FedEx’s Break with Amazon: What Does This Mean for ISPs?
In July 2019, FedEx Express decided to terminate its contract with Amazon, with FedEx Ground following a month later. Amazon is one of FedEx’s larger clients, accounting for more than 1% of its annual revenue, and the breakup made waves in the delivery world when it broke. It also contains several clues about the future of shipping and its challenges for ISPs and their daily operations.
In the early days, Amazon was a perfect client for FedEx’s services. Amazon dominated the e-commerce boom largely by offering free, fast shipping, and the company needed a large network of trucks and distribution centers to bring this to life across the United States.
However, Amazon has run most of its Prime Shipping services through UPS over the last decade, while investing heavily in its own delivery infrastructure to save on long-term costs and control its product movement more closely. Amazon spends almost 30 billion dollars a year on “sortation, fulfillment, and transportation costs,” and throwing in an additional 120 billion dollars to cut its average shipping costs by a third — from $9 per package to $6 — makes sense at this scale.
Much of this investment has gone into improving Amazon’s last-mile capabilities, from experimental drone delivery and massive discounts for its new DSPs to an air center in Cincinnati/Northern Kentucky International Airport. Trust in Amazon’s delivery capabilities is likely to increase once it owns its full supply chain: the platform would control more of its schedules down to the doorstep. It will also rely on delivery providers only for uneconomical routes and bulky packages — not such a good deal for FedEx and its ISPs.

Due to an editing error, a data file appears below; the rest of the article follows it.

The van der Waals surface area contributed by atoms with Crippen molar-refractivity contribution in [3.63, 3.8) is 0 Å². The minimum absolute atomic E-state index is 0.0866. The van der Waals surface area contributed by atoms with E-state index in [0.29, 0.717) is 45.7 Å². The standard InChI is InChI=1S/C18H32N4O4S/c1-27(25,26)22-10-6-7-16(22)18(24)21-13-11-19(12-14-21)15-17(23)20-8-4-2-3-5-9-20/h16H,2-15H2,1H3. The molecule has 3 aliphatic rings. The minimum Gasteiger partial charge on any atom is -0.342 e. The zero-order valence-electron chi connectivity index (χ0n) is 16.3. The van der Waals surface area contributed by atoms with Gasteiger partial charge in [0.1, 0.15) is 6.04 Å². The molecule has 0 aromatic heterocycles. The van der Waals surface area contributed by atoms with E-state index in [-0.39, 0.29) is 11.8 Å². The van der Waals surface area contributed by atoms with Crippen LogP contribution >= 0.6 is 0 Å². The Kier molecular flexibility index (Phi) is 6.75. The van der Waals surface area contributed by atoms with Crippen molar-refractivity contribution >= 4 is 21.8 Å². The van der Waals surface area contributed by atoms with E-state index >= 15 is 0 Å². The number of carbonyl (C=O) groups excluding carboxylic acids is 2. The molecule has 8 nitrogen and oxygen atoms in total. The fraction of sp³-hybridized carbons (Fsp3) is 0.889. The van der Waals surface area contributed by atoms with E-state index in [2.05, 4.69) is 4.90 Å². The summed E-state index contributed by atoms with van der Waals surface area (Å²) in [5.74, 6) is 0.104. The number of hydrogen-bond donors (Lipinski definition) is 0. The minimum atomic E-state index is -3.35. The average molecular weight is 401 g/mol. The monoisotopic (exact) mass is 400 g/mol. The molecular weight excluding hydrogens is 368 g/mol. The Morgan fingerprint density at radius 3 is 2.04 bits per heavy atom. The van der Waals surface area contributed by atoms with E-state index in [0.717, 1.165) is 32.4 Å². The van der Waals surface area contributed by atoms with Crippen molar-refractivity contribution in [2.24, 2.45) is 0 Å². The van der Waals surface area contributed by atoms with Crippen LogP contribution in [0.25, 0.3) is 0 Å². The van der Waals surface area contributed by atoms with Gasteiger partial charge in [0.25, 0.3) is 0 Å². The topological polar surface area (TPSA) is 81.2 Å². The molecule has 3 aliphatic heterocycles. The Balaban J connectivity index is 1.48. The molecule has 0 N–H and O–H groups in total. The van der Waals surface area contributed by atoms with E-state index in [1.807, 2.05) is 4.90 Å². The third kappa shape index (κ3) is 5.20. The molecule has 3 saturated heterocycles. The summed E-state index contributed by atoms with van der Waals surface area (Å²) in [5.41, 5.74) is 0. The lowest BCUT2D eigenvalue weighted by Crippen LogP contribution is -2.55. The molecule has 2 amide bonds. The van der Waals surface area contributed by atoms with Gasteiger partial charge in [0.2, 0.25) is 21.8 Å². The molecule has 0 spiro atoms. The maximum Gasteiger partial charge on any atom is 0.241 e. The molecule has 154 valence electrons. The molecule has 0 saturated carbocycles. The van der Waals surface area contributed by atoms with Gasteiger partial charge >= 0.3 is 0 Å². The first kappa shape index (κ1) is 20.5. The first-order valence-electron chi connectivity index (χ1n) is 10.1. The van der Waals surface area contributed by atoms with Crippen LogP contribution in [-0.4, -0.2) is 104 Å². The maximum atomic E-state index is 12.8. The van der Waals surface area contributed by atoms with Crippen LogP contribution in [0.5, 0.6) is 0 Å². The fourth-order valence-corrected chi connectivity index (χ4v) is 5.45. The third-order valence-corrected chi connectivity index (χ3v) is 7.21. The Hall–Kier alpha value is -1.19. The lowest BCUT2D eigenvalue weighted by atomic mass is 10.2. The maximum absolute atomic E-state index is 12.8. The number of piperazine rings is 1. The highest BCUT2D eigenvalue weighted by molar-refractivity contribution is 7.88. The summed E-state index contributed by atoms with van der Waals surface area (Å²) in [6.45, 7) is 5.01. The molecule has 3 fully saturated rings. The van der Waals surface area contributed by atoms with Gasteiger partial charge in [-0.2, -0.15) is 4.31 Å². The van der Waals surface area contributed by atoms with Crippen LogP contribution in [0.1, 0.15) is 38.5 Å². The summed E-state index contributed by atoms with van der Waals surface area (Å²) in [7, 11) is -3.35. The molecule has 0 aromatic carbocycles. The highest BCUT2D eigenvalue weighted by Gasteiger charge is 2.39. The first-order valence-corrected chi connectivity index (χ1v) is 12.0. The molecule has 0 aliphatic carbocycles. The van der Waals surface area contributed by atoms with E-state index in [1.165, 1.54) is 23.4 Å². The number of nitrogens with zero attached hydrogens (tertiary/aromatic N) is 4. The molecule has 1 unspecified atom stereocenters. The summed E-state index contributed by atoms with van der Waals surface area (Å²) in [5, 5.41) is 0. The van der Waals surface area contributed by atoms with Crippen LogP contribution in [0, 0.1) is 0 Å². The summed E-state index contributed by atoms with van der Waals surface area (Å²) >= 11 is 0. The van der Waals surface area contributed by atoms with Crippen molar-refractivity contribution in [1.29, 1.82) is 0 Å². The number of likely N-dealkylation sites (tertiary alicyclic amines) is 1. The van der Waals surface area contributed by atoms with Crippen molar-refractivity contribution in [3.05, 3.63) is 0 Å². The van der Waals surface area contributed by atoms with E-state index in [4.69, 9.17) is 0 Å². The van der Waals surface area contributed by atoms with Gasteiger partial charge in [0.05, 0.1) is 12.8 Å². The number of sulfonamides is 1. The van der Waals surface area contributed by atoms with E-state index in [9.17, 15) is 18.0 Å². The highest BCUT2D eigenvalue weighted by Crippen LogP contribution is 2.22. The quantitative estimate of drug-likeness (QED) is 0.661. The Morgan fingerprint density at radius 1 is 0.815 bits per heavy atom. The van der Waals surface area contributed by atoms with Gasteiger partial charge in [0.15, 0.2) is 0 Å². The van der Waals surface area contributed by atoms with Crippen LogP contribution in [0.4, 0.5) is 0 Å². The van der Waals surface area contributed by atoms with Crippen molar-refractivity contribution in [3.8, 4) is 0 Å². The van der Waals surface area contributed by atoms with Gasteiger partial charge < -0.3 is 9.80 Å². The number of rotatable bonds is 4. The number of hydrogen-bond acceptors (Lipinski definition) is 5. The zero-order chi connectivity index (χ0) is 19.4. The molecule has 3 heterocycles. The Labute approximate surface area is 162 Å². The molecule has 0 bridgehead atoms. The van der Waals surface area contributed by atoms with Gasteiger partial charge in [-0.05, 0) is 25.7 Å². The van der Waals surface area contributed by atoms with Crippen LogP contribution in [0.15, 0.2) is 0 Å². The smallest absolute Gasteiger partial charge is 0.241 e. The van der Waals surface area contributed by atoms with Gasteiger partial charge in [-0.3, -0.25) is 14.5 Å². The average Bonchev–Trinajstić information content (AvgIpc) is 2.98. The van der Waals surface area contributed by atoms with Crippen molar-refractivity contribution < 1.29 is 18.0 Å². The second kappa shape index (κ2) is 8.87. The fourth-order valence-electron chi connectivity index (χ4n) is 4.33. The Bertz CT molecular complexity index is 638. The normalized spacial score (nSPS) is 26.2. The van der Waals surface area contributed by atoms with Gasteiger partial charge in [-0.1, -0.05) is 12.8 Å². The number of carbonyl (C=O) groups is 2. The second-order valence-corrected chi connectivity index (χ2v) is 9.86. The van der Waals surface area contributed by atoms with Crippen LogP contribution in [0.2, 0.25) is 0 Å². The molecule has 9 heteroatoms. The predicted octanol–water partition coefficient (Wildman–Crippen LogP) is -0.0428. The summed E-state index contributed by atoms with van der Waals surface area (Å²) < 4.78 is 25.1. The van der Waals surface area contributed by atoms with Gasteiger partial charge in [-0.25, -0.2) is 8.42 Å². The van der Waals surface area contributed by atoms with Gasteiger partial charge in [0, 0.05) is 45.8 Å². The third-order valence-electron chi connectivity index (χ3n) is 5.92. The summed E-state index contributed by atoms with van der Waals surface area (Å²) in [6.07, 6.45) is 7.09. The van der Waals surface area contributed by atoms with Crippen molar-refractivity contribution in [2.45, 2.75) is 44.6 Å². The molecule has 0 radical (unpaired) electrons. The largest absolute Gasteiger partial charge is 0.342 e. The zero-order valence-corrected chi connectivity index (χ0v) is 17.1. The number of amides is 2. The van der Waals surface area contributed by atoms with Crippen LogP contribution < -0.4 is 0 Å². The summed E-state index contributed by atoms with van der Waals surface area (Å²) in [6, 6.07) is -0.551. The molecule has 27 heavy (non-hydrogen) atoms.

What’s more, Amazon has hinted at offering logistics services to independent sellers with its new “Shipping with Amazon” service, and FedEx’s move shows that it is finally treating the newcomer as a dangerous competitor. Amazon’s network of large warehouses and experience with handling third-party inventory promise speedy last-mile deliveries, but FedEx must first collect and send its clients’ goods to a distribution center, which slows down its delivery process. In a world marching toward shaving hours off same-day delivery, this is a key advantage in the making for Amazon.
Amazon’s potential here places FedEx in something of a role reversal. The shipping giant is now courting other big name shippers in addition to Walmart and Target as ideal clients, since these companies own large, well-stocked stores and warehouses all over the country but lack their own delivery systems. ISPs will most likely have to pick up packages from Walmart and send these to customers while servicing their usual routes, all on the same day. As adaptive routing becomes the new way things are done, odds are good that regular work areas themselves will go out the window, with drivers expected to run routes that shift greatly throughout the day.
ISPs will soon need responsive systems that adjust drivers’ schedules and routes on the fly to stay competitive. These tools must account for real-time changes in priorities and precise estimations of routing time despite environmental and traffic conditions. The result? A delivery choreography much more like Uber’s route-management systems than traditional, dependable directives from control centers to operators.